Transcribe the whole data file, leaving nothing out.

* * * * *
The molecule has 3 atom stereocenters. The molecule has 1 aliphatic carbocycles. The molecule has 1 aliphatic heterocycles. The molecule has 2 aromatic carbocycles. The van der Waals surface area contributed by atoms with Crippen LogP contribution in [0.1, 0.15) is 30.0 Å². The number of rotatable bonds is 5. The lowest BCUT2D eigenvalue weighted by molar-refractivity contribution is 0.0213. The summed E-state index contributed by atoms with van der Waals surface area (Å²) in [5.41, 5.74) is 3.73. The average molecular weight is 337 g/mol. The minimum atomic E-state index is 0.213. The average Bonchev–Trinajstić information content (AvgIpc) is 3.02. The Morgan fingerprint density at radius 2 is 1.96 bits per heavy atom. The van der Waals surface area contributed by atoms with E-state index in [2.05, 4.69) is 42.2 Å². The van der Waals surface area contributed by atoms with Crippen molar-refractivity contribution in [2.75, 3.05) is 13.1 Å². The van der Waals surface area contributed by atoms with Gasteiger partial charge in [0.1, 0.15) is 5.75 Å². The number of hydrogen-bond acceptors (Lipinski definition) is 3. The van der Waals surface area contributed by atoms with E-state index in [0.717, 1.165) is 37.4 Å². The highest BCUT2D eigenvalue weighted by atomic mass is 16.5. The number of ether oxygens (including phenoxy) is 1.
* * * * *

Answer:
The molecule has 3 atom stereocenters. The molecule has 1 aliphatic carbocycles. The molecule has 1 aliphatic heterocycles. The molecule has 2 aromatic carbocycles. The van der Waals surface area contributed by atoms with Crippen LogP contribution in [0.1, 0.15) is 30.0 Å². The number of rotatable bonds is 5. The lowest BCUT2D eigenvalue weighted by molar-refractivity contribution is 0.0213. The summed E-state index contributed by atoms with van der Waals surface area (Å²) in [5.41, 5.74) is 3.73. The average molecular weight is 337 g/mol. The minimum atomic E-state index is 0.213. The average Bonchev–Trinajstić information content (AvgIpc) is 3.02. The Morgan fingerprint density at radius 2 is 1.96 bits per heavy atom. The van der Waals surface area contributed by atoms with E-state index in [2.05, 4.69) is 42.2 Å². The van der Waals surface area contributed by atoms with Crippen molar-refractivity contribution in [2.75, 3.05) is 13.1 Å². The van der Waals surface area contributed by atoms with Gasteiger partial charge in [0.1, 0.15) is 5.75 Å². The number of hydrogen-bond acceptors (Lipinski definition) is 3. The van der Waals surface area contributed by atoms with E-state index in [0.717, 1.165) is 37.4 Å². The highest BCUT2D eigenvalue weighted by atomic mass is 16.5. The number of ether oxygens (including phenoxy) is 1.